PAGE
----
We are a very hospitable people. But we’ve found that Americans want their space. They want to be picked up from a hotel in the morning and be dropped back in the evening. And they can afford to pay for their space. They can afford to eat what they want. They can, in a sense, travel with a little bubble of America around them.

But the two-thirds world cannot afford this model. In my own country, until recently, when you left the country, you had to pay an airport tax, collected in U.S. Dollars. I’m not even out of my country, and they are refusing my money! And if I pull out my money in this hotel here, they wouldn’t know what to do with it. But you pull ou the greenback anywhere in the world, and they’re happy to take it!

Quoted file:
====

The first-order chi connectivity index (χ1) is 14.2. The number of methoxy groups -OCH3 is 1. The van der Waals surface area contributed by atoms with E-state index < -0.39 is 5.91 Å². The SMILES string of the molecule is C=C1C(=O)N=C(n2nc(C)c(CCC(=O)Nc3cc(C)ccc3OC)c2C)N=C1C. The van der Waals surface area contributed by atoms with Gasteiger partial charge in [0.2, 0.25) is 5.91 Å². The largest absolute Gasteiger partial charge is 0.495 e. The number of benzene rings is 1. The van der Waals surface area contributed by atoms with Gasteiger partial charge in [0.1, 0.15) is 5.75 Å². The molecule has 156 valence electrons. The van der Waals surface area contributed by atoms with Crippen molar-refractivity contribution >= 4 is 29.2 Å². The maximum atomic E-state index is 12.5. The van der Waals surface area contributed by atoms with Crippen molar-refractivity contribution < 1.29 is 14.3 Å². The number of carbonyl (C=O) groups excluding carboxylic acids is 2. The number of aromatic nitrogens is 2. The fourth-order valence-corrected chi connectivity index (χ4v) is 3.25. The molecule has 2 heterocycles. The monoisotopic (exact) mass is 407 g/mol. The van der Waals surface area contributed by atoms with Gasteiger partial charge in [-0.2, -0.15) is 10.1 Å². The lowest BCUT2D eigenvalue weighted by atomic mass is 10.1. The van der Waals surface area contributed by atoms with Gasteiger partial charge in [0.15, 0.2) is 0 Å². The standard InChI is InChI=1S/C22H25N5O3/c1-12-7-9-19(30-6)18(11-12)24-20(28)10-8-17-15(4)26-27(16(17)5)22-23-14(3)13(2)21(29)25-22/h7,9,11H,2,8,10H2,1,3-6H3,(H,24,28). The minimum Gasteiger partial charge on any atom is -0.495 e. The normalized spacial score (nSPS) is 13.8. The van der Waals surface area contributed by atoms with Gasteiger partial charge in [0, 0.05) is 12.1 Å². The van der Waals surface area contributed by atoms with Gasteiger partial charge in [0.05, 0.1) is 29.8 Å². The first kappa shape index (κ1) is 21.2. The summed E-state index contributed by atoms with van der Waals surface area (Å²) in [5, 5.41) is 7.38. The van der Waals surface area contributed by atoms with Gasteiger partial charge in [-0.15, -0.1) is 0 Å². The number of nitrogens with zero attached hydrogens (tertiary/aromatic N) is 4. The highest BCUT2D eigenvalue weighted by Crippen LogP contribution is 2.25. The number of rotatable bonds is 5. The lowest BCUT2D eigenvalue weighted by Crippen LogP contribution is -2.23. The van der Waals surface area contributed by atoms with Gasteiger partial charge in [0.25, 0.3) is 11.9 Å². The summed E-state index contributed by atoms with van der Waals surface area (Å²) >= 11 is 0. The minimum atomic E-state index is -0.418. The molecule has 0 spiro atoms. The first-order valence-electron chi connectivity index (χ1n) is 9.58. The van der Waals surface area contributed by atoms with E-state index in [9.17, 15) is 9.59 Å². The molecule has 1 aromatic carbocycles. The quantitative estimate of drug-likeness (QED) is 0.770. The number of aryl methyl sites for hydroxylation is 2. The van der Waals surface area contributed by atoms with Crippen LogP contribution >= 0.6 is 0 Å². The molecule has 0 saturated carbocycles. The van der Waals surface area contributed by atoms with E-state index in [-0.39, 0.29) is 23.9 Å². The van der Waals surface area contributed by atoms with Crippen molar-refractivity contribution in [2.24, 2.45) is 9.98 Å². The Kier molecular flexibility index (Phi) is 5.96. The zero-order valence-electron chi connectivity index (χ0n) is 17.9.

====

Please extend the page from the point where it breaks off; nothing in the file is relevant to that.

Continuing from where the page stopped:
So what is the alternative model of missions?
Well, Paul presents a model that depends on hospitality. When Africans come into the U.S. , they go where they can find hospitality. The second largest population of Sudanese in the world is Minneapolis – St. Paul. When a Sudanese comes into America with no money, that’s the first place he goes. Sure enough, he will know somebody, and he can depend on that network of hospitality.

So we want to be a catalyst in missions, to wake up the African church and say, “We may not be able to use the model of missions that the West has used, but we have other models.” We can design new models that do not depend on Money. We have our ways of getting into countries, our ways of surviving in those countries, of enabling one another.